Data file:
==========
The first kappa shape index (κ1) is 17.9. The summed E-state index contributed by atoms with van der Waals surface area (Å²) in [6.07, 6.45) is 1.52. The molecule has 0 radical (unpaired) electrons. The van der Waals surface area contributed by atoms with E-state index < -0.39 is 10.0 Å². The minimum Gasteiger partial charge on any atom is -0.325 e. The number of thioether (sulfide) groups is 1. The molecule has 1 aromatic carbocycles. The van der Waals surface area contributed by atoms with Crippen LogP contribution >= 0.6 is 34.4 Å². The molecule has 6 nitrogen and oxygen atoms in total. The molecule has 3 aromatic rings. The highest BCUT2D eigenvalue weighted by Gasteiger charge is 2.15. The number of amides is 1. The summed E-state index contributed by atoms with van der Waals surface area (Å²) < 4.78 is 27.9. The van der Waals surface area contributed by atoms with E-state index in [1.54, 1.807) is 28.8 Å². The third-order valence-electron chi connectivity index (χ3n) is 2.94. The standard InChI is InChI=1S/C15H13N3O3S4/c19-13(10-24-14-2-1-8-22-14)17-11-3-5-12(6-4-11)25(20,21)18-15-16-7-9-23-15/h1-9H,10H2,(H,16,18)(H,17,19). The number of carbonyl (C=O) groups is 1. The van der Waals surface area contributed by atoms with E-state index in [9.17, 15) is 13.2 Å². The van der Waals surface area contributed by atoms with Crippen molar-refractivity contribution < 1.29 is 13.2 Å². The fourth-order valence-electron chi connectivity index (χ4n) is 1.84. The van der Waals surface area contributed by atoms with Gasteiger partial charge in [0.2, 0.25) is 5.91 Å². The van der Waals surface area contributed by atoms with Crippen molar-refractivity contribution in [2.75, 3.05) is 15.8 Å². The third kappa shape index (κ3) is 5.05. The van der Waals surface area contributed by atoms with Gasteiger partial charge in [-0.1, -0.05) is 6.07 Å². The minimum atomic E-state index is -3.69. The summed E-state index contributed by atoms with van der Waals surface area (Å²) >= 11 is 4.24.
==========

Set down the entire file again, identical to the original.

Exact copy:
The first kappa shape index (κ1) is 17.9. The summed E-state index contributed by atoms with van der Waals surface area (Å²) in [6.07, 6.45) is 1.52. The molecule has 0 radical (unpaired) electrons. The van der Waals surface area contributed by atoms with E-state index < -0.39 is 10.0 Å². The minimum Gasteiger partial charge on any atom is -0.325 e. The number of thioether (sulfide) groups is 1. The molecule has 1 aromatic carbocycles. The van der Waals surface area contributed by atoms with Crippen LogP contribution >= 0.6 is 34.4 Å². The molecule has 6 nitrogen and oxygen atoms in total. The molecule has 3 aromatic rings. The highest BCUT2D eigenvalue weighted by Gasteiger charge is 2.15. The number of amides is 1. The summed E-state index contributed by atoms with van der Waals surface area (Å²) < 4.78 is 27.9. The van der Waals surface area contributed by atoms with E-state index in [1.54, 1.807) is 28.8 Å². The third-order valence-electron chi connectivity index (χ3n) is 2.94. The standard InChI is InChI=1S/C15H13N3O3S4/c19-13(10-24-14-2-1-8-22-14)17-11-3-5-12(6-4-11)25(20,21)18-15-16-7-9-23-15/h1-9H,10H2,(H,16,18)(H,17,19). The number of carbonyl (C=O) groups is 1. The van der Waals surface area contributed by atoms with E-state index in [9.17, 15) is 13.2 Å². The van der Waals surface area contributed by atoms with Crippen molar-refractivity contribution < 1.29 is 13.2 Å². The fourth-order valence-electron chi connectivity index (χ4n) is 1.84. The van der Waals surface area contributed by atoms with Gasteiger partial charge in [0.2, 0.25) is 5.91 Å². The van der Waals surface area contributed by atoms with Crippen molar-refractivity contribution in [2.75, 3.05) is 15.8 Å². The third kappa shape index (κ3) is 5.05. The van der Waals surface area contributed by atoms with Gasteiger partial charge in [-0.1, -0.05) is 6.07 Å². The minimum atomic E-state index is -3.69. The summed E-state index contributed by atoms with van der Waals surface area (Å²) >= 11 is 4.24.